I remember that - it was called Osmosin.

                        There might be two things at work with the NSAIDs, the direct effect and the systemic effect. The direct effect might be caused by a 'lump' of the drug being in one place in the stomach acting on the mucosa, whereas the systemic effect involves more even drug distribution. A lot of them are propionic acid derivatives, so the high pH of the stomach would make them less dissociated and relatively more able to pass through the stomach wall. Or something like that science stuff kind of thing...I suppose, maybe possibly.
                        47 BC : Julius Cesar : Veni Vidi Vici : I came, I saw I conquered.
                        2018 AD : Modern Man : I shopped, I clicked, I collected.
                        How times change.

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                        • #13
                          Ah, good ol' EC aspirin/NSAIDs debate....

                          Well, there was some interesting research on this on so long ago which looked at incidence of GI irritation in plain vs EC aspirin. They did find that the patients on EC aspirin had a lower rate of GI related problems. Interestingly, the reasons they stated for this was a reduced bioavailability of EC aspirin. As somebody quite rightly pointed out earlier, NSAID GI irritation is cause by a systemic COX inhibition decreasing prostaglandin production and hence reduced gastric protection. That said, I feel sure remembering from my uni days, that aspirin (acetylsalicylic acid) crystals are ‘needle like’ (if looked at under an electron microscope) and have been blamed for making *very* small lacerations to the stomach lining.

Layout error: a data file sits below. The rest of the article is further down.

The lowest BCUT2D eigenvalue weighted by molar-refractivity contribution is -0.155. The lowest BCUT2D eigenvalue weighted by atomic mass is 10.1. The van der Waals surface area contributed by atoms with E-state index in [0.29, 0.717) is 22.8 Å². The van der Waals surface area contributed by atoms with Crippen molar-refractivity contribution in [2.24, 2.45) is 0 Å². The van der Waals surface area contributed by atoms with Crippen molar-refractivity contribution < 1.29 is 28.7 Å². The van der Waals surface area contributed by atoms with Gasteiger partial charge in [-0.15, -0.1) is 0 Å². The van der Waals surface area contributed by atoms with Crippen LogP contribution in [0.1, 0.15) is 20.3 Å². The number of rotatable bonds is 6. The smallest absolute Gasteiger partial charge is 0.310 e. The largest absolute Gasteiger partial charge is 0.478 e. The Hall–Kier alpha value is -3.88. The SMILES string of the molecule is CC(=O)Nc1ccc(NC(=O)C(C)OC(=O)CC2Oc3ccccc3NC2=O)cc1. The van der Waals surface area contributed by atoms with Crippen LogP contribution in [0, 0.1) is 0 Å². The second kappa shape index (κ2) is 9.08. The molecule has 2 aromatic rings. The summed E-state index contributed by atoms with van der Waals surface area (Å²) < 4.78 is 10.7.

In my hospital we swap everybody to plain aspirin – it’s a money thing!

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                          • #14
                            Originally posted by _Rob_ View Post
                            In my hospital we swap everybody to plain aspirin – it’s a money thing!
                            That's fine, until the whole saving gets negated by the patient being p'bed omeprazole to protect his stomach...
                            Ze genuine Article, present & perfect!

                            Comment


                            • #15
                              About this diclofenac supp. - we've got a patient with horrible ulceration in anus area after very long use of these suppositories. And of course she had them prescribed because of "weak stomach".